We’ve moved into an age where people aren’t encouraged to spend a moment in silence with their own thoughts and think about things on their lonesome. Information moves at light speed, and before a thought can be digested, processed, mulled over, or integrated, it’s already been liked, commented on, shared, and retweeted. Before it was even yours, it’s gone off elsewhere, and something else demands your attention.
iTunes run 24 hours a day on shuffle.
Phones don’t stop vibrating, the iconic pattern of the iPhone’s buzz-buzzzzzz hums on all nearby desktops.
Distraction free software exists as a niche, instead of the default.
Life hacking sites will tell you to turn off WiFi to actually “Get Things Done”.
We’re living in an age without silence
Is it really so bad not having silence? People seem more educated today than they were before. People all around the world are able to communicate as if they were a few feet away from each other. Economies have grown in places that no-one would have expected. What’s so bad about losing silence?
There are a large number of studies that conclude that high use of mobile phones/computers/Internet/social media can have a negative impact on stress levels, anxiety, sleep, and can cause depression or depression-like symptoms. You have probably experienced or know someone who experiences sensory overload on a regular basis. Blurry and irritated eyes, headaches, tinnitus, back aches, obesity, and more are all too common in tech workers. While these issues can range in severity, the more pressing and subtly dangerous issue is that in our fight to keep up with the speed of technology, we’re losing what it means to be human.
What does it mean to be human anyways? Without getting too philosophical, consider humanity’s evolution. We were never the strongest, fastest, most immune to disease, most agile, or anything of the sort, so how did we get to the “top” of the food chain? Nothing sums up this question like the end of the first scene of Stanley Kubrick’s “2001: A Space Odyssey”, when one of the apes picks up a bone, and uses it as a weapon. This weapon gave the ape an advantage against the other apes, and allowed them to secure a watering hole.
Humans aren’t so different from this ape. Throughout our existance on planet Earth, our ability to analyze situations/problems/theories deeply, and approach them with creativity and imagination, has been the catalyst for our history to date. We’ve extended our average life spans greatly, travelled to Space, and explored the deepest parts of our own psyches, and all these things took long, dedicated, and uninterrupted thought.
Do you think Einstein could have created his Theory of Relativity if his phone was blowing up with texts all day long? Do you think our cavemen ancestors could have invented fire if someone nearby kept distracting them? Do you think we’d even have succesful surgical operations if all surgeons tried to operate on multiple patients at a time? Answer those question to yourself honestly.
Back to the Internet
The sheer speed required to not only process the Internets’ streams of information, but to keep up with these streams in real-time can have a huge effect on the human neural networks and development. Patricia Greenfield, UCLA distinguished Professor of Psychology and director of the Children’s Digital Media Center, Los Angeles, is quoted as saying “real-time media… do[es] not allow time for reflection, analysis or imagination.”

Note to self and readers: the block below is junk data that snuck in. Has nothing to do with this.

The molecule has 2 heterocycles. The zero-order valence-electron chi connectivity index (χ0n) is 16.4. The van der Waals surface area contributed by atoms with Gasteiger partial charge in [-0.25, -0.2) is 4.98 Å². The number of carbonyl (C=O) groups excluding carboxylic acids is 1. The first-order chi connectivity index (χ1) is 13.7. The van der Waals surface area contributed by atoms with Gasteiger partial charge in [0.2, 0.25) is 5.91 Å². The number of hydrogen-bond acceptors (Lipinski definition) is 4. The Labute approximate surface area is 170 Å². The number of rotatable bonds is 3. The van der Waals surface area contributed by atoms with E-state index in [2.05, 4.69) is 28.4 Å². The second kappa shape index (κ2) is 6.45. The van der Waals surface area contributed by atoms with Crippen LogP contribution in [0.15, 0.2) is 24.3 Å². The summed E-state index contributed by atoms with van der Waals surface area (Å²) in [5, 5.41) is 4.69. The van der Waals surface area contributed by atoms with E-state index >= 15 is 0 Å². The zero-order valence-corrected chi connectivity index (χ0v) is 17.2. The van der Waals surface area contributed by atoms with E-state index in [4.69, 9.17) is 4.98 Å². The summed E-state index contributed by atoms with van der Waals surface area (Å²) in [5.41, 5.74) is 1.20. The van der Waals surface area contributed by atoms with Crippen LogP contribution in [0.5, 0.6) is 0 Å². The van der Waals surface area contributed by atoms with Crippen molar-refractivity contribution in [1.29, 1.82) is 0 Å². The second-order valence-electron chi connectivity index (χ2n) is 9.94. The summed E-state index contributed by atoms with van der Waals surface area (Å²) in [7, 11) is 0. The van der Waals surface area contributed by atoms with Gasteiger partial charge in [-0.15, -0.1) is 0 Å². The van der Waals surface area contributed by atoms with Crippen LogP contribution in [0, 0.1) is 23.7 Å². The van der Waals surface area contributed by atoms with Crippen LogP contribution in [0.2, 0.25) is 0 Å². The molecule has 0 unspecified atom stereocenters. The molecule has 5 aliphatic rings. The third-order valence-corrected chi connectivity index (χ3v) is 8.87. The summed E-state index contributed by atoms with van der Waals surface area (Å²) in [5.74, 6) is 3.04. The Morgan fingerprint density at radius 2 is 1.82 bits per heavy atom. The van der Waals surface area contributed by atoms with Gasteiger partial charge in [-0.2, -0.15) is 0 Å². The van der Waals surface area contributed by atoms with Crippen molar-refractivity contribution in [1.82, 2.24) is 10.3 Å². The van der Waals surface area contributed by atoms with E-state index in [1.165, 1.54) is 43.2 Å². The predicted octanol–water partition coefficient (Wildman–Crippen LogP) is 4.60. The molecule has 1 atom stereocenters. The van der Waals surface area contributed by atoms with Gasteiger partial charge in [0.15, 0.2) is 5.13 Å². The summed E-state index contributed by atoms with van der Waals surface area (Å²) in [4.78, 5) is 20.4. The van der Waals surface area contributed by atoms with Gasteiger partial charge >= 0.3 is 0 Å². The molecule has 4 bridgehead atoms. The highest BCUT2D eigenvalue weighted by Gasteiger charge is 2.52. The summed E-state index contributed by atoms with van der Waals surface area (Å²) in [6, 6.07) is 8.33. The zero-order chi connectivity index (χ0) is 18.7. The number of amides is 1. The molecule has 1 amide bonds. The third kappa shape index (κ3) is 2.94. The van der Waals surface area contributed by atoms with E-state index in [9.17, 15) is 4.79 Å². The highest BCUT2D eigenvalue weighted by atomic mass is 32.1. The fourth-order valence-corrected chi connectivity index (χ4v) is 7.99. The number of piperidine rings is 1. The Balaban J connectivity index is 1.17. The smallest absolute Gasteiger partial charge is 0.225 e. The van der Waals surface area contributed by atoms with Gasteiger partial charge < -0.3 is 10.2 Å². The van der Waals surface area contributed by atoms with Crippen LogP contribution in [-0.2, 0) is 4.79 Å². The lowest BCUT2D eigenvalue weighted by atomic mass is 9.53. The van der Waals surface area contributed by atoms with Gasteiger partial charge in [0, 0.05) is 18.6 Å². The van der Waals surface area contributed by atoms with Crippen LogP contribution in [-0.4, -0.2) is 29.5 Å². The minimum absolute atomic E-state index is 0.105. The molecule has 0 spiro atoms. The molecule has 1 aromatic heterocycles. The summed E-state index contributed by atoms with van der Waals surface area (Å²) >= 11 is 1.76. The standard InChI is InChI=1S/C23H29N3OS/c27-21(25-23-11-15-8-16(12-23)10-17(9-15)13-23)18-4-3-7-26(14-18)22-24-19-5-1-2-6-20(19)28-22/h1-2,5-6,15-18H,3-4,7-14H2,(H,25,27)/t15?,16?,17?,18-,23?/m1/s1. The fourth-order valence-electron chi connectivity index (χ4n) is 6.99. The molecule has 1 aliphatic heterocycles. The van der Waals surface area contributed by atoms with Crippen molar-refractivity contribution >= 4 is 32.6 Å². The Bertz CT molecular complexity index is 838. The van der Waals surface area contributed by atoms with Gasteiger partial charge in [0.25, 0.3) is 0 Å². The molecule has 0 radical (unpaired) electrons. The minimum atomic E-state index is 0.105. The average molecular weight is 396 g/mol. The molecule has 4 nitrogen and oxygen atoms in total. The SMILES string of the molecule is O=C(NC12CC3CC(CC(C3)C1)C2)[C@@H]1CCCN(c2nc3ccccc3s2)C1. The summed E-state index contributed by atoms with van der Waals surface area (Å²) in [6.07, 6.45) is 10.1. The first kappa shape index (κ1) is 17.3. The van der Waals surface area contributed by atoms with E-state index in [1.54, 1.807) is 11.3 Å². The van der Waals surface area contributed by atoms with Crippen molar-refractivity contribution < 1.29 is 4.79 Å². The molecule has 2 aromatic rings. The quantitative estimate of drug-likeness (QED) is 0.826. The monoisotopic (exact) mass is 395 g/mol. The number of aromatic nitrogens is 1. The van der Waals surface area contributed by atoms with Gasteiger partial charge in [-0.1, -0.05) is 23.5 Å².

When was the last time someone slowed down and deeply thought about every tweet in their Twitter feed? Not only is the answer probably never, if tried, they’d fall behind of the rest of the world, and that would be a big social no-no. In this Internet age, knowledge is measured by the ability to parse large and never-ending data sets at a surface level. Knowing all of the world’s news headlines every day seems better than having a deep understanding of one or two of them from that week.
This is contrary to our previous definitions of knowledge that are based on the depth of understanding and analysis of small or limited data sets. We’re quickly running blindly into an era where “skimming is becoming our dominant mode of thought”, writes Nicholas Carr of Telegram.uk.
The more exclusively we use increasingly rapid technologies, the more we become accustomed to living and thinking only in the fast lane. We are becoming more and more aligned to the tools we use, as opposed to using our tools to enhance the skill sets we have relied on since the dawn of time.
What to do
- Next time an idea hits you, cut yourself off from everything else. Take the time to make the idea yours. Tell everyone and everything to STFU for even 5 or 10 minutes.
- Take a break, go for a walk, cook, exercise. See a friend. Do something not on your phone or computer. Get a pen and paper and doodle, it’s great, trust me.
- Purposefully think about a single thing for too long. We have tendencies to think about something and try to cover it as quick as possible and move on. I challenge you to think about something until it’s boring.
- If you’re brainstorming, instead of sitting on the Internet, go for a walk and brainstorm, a study has shown that walking improves creativity.
Remember that you are far superior to any of the technology you use. Don’t become a slave to the tool. Remember what makes us different from the machines. We are the abstract thinkers, the big picture problem solvers. Machines are the fast task performers and automatic responders. The more we become one with machines, we must be very careful to not adopt their skill set and lose our own.
I challenge you to turn off iTunes, put your phone on silent and screen down, step away from your computer, and find silence. It might make you feel strange and drive you crazy, but give it a chance.